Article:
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Dodgers defeat Phillies in 12 innings

LOS ANGELES - Brad Lidge's jaw was clenched tighter than usual yesterday, and his voice was softer.

LOS ANGELES - Brad Lidge's jaw was clenched tighter than usual yesterday, and his voice was softer.

"Maybe I shouldn't feel as confident, I don't know, but that's the only way I know how to do it," Lidge said after the Phillies lost 3-2 to Los Angeles in 12 innings at Dodger Stadium.

The game ended with Andre Ethier's second walk-off hit in two days, this one a home run against Chad Durbin. But Lidge's second blown save of the weekend, and sixth of the season, was more troubling for the team.

With one out in the ninth and the Phillies leading 2-1, Lidge threw a slider to pinch-hitter Rafael Furcal. The shortstop had never homered off the bench in his 10-year career, but he drove Lidge's pitch toward the right field seats. Jayson Werth leapt, his arm fully extended, but the ball scraped the top of his glove and went into the seats.

After converting all 41 of his regular-season save opportunities last year and maintaining perfection throughout the playoffs, Lidge has struggled for most of 2009. Before Friday, however, he seemed to have recovered, having not allowed a run in five appearances. He had not blown a save since May 24 against the New York Yankees.

But on Friday night, though the Dodgers benefitted from an extra out because of third baseman Pedro Feliz's two-out error, Lidge allowed a game-ending hit to Ethier. With a chance to stabilize yesterday, he lost another lead.

Some of Lidge's blown saves have been fluky, the result of poor defense, home runs that barely cleared an outfield fence, or weak hits that eluded fielders. Those specifics have allowed him to remain confident; yesterday, though, he didn't care about specifics. He just wanted to stop losing.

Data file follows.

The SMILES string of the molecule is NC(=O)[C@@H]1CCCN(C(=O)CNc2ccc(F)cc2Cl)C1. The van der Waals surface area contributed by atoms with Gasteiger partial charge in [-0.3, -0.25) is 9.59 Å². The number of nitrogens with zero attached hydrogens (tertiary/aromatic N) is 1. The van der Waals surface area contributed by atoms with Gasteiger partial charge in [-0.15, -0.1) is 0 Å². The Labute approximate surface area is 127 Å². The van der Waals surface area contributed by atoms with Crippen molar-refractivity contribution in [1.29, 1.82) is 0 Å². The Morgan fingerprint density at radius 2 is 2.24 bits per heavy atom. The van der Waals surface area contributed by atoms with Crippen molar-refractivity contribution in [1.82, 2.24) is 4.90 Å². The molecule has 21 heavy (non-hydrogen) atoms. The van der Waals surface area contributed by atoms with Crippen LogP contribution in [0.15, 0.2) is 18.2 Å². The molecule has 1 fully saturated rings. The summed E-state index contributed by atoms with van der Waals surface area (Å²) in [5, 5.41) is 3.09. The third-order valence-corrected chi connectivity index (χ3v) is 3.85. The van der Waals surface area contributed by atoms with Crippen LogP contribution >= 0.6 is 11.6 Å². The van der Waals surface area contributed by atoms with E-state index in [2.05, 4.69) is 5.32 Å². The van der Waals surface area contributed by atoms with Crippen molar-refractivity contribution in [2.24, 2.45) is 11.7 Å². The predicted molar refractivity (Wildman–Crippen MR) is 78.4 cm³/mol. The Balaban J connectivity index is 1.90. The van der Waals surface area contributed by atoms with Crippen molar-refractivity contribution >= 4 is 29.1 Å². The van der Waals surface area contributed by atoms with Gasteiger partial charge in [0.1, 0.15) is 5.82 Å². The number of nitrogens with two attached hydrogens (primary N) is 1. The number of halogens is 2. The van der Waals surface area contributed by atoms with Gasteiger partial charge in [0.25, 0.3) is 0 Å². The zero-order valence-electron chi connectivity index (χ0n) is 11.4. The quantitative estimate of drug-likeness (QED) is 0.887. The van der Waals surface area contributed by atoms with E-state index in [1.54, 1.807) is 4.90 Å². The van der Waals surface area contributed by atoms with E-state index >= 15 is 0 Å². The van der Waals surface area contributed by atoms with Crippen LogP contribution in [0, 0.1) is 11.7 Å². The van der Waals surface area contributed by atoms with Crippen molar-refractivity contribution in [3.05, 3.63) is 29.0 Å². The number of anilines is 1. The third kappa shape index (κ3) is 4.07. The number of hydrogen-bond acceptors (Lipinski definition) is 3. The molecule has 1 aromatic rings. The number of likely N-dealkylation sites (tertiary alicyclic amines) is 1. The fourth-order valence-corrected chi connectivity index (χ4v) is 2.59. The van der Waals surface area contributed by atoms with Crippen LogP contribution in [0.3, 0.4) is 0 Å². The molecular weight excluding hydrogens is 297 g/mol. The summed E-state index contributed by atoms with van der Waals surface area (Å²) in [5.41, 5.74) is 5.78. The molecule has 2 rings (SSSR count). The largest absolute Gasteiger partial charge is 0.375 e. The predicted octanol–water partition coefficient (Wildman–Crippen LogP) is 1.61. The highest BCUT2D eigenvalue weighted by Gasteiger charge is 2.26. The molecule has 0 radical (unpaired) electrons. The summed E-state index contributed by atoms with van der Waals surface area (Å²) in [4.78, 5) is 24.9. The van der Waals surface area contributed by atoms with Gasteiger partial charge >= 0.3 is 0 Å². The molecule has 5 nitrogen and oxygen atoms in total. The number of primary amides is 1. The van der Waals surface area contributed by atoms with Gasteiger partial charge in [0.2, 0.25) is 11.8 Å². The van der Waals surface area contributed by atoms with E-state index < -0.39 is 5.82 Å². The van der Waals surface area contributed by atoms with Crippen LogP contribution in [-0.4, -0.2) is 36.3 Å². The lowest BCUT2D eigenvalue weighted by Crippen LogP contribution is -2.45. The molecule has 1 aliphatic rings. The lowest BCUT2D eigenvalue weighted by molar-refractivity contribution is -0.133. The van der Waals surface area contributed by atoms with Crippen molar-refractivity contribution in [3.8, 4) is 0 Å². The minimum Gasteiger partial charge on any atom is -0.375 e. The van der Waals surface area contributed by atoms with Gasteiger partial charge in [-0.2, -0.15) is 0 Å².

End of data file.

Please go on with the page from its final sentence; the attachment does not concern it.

"The results are starting to frustrate me," he said, before reiterating that he could not identify the problem, other than bad luck and a few mistakes. That lack of clarity makes his issues more difficult to understand and address.

"If there was something you could say - 'Oh, I keep walking a whole lot of hitters and they're getting them in because I'm walking the leadoff guy,' or 'I don't feel as confident in my stuff, so as a result I'm walking guys,' [that would make it easier]," he said.

"It's kind of a bad combination of stuff. That being said, you can say whatever you want about it, you still have to get the results."

Manager Charlie Manuel said that Lidge would remain his closer, reiterating his season-long position that a change would further damage the pitcher.

"If you rest him or do something else with him, put him somewhere else, I think that could hurt his confidence," Manuel said. "Speaking right from the heart, that's the way I look at it, because I played 20 years. I do think I know a little bit about it. His stuff is still good."

Why, then, has Lidge's season begun so differently than last year?

"That's baseball," Manuel said. "When you think you've got this game whipped, it can jump right up and bite you."